I wrote this while dating Ben who is now my husband. This is our current house, but we have done so much home-building since I wrote this story.
My house is not beautiful. In fact, it isn’t even pretty. It’s small, but carries so much inside of it. It seems as though many houses on this block are that way. Very small, but stuffed full of many things. A lot of windows are barred, the doors are locked, the lawns are needing care.
My house is near the end of the block, people come and go. I am open enough to have people come by, but not open enough to let them come inside and stay. Besides, they usually felt like leaving after seeing the outside of my house.
It wasn’t sad to me that people left often, because I wasn’t lonely. I neither had a best friend ,nor an enemy. I was just living. This was my house, broken in some rooms, packed full of memories in others. Dreams and hopes hanging on the walls. Love stored in every room, some full, some empty. I had my closet of fear in the back, my hallway of failures, of course. But I was happy. I didn’t mind taking care of my house alone, but I don’t think I realized how much I was missing.
When you are alone, you don’t always notice the cobwebs in the tiniest corner, the dirt hiding underneath the table, the windows that need some washing. You get used to your house, you don’t see those things. I guess that’s how I became. Used to my house.
I wasn’t expecting any visitors today. I never really did ,and those that came always left pretty quickly. I never blamed them for leaving. It just wasn’t a beautiful house. I hear the knock at my door mid-morning.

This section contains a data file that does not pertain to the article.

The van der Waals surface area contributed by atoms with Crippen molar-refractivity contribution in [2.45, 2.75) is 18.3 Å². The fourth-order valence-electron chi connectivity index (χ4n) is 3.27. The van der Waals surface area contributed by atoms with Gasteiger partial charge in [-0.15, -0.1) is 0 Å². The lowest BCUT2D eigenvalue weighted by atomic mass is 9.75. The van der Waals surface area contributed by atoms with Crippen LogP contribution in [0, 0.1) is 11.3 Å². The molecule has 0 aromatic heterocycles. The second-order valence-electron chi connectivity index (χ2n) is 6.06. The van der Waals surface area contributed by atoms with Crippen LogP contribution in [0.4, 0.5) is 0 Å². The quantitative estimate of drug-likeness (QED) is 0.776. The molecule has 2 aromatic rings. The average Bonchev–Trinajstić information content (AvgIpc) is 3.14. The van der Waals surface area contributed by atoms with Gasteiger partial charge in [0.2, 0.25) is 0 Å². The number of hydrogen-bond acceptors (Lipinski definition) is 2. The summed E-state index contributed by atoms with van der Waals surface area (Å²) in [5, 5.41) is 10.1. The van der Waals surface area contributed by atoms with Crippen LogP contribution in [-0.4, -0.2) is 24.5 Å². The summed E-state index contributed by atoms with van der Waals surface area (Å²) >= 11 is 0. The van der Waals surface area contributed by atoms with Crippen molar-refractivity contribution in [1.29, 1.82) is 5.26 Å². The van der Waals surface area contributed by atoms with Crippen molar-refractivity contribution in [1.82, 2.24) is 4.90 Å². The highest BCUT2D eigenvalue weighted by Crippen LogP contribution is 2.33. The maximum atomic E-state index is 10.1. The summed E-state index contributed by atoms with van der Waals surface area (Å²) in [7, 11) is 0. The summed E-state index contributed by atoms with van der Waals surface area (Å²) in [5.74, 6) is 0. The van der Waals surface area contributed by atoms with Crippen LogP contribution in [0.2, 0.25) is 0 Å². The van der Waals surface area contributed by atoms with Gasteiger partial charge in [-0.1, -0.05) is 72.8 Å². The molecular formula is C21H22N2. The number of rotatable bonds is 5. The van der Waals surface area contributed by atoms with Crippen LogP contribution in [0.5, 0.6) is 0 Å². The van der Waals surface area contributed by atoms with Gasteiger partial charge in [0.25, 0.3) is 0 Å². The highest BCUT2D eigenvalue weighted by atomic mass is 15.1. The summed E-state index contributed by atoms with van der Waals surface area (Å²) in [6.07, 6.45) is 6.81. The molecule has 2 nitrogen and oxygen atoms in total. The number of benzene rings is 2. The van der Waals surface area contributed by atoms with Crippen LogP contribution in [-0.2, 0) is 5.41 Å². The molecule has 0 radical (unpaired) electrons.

I stuff my fears in the closest and quickly put away anything scattered that I don’t want to have someone see. I open the door, maybe a little too happily, and see a man standing there. I know nothing of him, but he saw my house and came knocking anyway. I have no idea why.
I step outside and close the door behind me. I really don’t want him to see my house. “Hey, how are you?” I give my attempt at casual conversation. He answers my question kindly. He gives me his name. It is a good name. Then, he asks for mine. I tell him, and then invite him to sit on my overgrown lawn. How embarrassing. But, at least he’s not inside my house.
I am surprised at how easy it is to talk to him, how comfortable it is to be with him. Even on my overgrown lawn in front of my un-beautiful house. We talk until the sun goes down, and then he leaves. But, unlike the others, he asks if he can visit again. I am speechless, but manage to nod my head yes. I watch him walk away and then turn to go into my house.
The next morning was gorgeous, or maybe I was just in happy spirits because I had a visitor yesterday. I ready myself for the day and wait rather impatiently for him to knock on my door again. One hour passes. Then, two hours. Just as the third hour ticks by, I convince myself that he realized how ugly my house was and he wasn’t returning. That’s when I hear the knock.
I almost forget to store away the things in my house that I didn’t want him to see. We sit out on the lawn again. Talking. Smiling. Laughing. In the afternoon, he asks me the dreaded question. “Can I see your house. I noticed how pretty it is and if you don’t mind, I’d like to see the inside.”
I wish that we could just sit on my lawn forever. I was comfortable letting him sit on my lawn. But, walk into my house? That was different. Let him see the pictures hanging on my wall? I don’t think so. Let him walk down my hallway? Definitely not. Have him visit the rooms that I wasn’t really proud of? Even the broken ones? I hadn’t cobwebbed in awhile.